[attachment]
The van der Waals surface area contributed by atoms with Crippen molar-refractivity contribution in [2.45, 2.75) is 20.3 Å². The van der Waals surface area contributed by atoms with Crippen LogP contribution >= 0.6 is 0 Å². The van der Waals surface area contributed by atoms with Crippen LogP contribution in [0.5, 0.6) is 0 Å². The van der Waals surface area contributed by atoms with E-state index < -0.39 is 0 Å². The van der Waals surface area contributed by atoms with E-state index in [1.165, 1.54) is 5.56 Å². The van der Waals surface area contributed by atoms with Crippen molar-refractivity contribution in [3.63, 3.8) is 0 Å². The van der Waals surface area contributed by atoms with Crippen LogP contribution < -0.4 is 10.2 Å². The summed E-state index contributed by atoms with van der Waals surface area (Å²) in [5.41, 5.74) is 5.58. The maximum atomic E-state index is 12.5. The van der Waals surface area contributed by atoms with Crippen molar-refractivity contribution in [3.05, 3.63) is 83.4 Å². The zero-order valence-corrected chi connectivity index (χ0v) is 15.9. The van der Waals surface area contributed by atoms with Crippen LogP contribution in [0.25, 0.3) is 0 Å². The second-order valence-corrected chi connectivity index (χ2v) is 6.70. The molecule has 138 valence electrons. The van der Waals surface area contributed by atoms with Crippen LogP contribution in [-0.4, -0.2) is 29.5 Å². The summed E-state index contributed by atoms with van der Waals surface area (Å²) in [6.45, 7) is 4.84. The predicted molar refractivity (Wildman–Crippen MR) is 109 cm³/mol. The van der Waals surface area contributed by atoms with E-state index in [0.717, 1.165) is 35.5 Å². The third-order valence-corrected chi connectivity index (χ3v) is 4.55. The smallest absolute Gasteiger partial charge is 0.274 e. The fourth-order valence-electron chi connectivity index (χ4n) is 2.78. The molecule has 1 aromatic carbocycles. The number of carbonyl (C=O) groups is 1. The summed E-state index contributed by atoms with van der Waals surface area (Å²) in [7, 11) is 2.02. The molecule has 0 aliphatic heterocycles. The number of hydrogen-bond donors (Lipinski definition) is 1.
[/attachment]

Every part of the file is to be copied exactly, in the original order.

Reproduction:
The van der Waals surface area contributed by atoms with Crippen molar-refractivity contribution in [2.45, 2.75) is 20.3 Å². The van der Waals surface area contributed by atoms with Crippen LogP contribution >= 0.6 is 0 Å². The van der Waals surface area contributed by atoms with Crippen LogP contribution in [0.5, 0.6) is 0 Å². The van der Waals surface area contributed by atoms with E-state index < -0.39 is 0 Å². The van der Waals surface area contributed by atoms with E-state index in [1.165, 1.54) is 5.56 Å². The van der Waals surface area contributed by atoms with Crippen molar-refractivity contribution in [3.63, 3.8) is 0 Å². The van der Waals surface area contributed by atoms with Crippen LogP contribution < -0.4 is 10.2 Å². The summed E-state index contributed by atoms with van der Waals surface area (Å²) in [5.41, 5.74) is 5.58. The maximum atomic E-state index is 12.5. The van der Waals surface area contributed by atoms with Crippen molar-refractivity contribution in [3.05, 3.63) is 83.4 Å². The zero-order valence-corrected chi connectivity index (χ0v) is 15.9. The van der Waals surface area contributed by atoms with Crippen LogP contribution in [0.25, 0.3) is 0 Å². The second-order valence-corrected chi connectivity index (χ2v) is 6.70. The molecule has 138 valence electrons. The van der Waals surface area contributed by atoms with Crippen LogP contribution in [-0.4, -0.2) is 29.5 Å². The summed E-state index contributed by atoms with van der Waals surface area (Å²) in [6.45, 7) is 4.84. The predicted molar refractivity (Wildman–Crippen MR) is 109 cm³/mol. The van der Waals surface area contributed by atoms with E-state index in [0.717, 1.165) is 35.5 Å². The third-order valence-corrected chi connectivity index (χ3v) is 4.55. The smallest absolute Gasteiger partial charge is 0.274 e. The fourth-order valence-electron chi connectivity index (χ4n) is 2.78. The molecule has 1 aromatic carbocycles. The number of carbonyl (C=O) groups is 1. The summed E-state index contributed by atoms with van der Waals surface area (Å²) in [7, 11) is 2.02. The molecule has 0 aliphatic heterocycles. The number of hydrogen-bond donors (Lipinski definition) is 1.